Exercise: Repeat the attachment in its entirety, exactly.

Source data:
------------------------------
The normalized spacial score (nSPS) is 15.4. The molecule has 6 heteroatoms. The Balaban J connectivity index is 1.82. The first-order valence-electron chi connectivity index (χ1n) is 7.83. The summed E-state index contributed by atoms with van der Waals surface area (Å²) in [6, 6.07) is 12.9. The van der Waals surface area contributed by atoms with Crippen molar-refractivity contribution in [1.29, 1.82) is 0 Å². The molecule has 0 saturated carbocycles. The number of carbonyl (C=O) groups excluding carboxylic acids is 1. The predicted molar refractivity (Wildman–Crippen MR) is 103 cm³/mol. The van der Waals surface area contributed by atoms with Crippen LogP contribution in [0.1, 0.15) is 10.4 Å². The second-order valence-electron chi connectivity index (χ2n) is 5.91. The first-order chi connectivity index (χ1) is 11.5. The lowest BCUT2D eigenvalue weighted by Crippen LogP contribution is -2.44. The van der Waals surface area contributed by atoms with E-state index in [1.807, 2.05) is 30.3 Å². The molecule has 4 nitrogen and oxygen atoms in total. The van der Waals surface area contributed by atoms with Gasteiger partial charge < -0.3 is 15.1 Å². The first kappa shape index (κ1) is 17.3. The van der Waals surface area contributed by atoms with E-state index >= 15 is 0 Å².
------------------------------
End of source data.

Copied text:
The normalized spacial score (nSPS) is 15.4. The molecule has 6 heteroatoms. The Balaban J connectivity index is 1.82. The first-order valence-electron chi connectivity index (χ1n) is 7.83. The summed E-state index contributed by atoms with van der Waals surface area (Å²) in [6, 6.07) is 12.9. The van der Waals surface area contributed by atoms with Crippen molar-refractivity contribution in [1.29, 1.82) is 0 Å². The molecule has 0 saturated carbocycles. The number of carbonyl (C=O) groups excluding carboxylic acids is 1. The predicted molar refractivity (Wildman–Crippen MR) is 103 cm³/mol. The van der Waals surface area contributed by atoms with Crippen LogP contribution in [0.1, 0.15) is 10.4 Å². The second-order valence-electron chi connectivity index (χ2n) is 5.91. The first-order chi connectivity index (χ1) is 11.5. The lowest BCUT2D eigenvalue weighted by Crippen LogP contribution is -2.44. The van der Waals surface area contributed by atoms with E-state index in [1.807, 2.05) is 30.3 Å². The molecule has 4 nitrogen and oxygen atoms in total. The van der Waals surface area contributed by atoms with Gasteiger partial charge < -0.3 is 15.1 Å². The first kappa shape index (κ1) is 17.3. The van der Waals surface area contributed by atoms with E-state index >= 15 is 0 Å².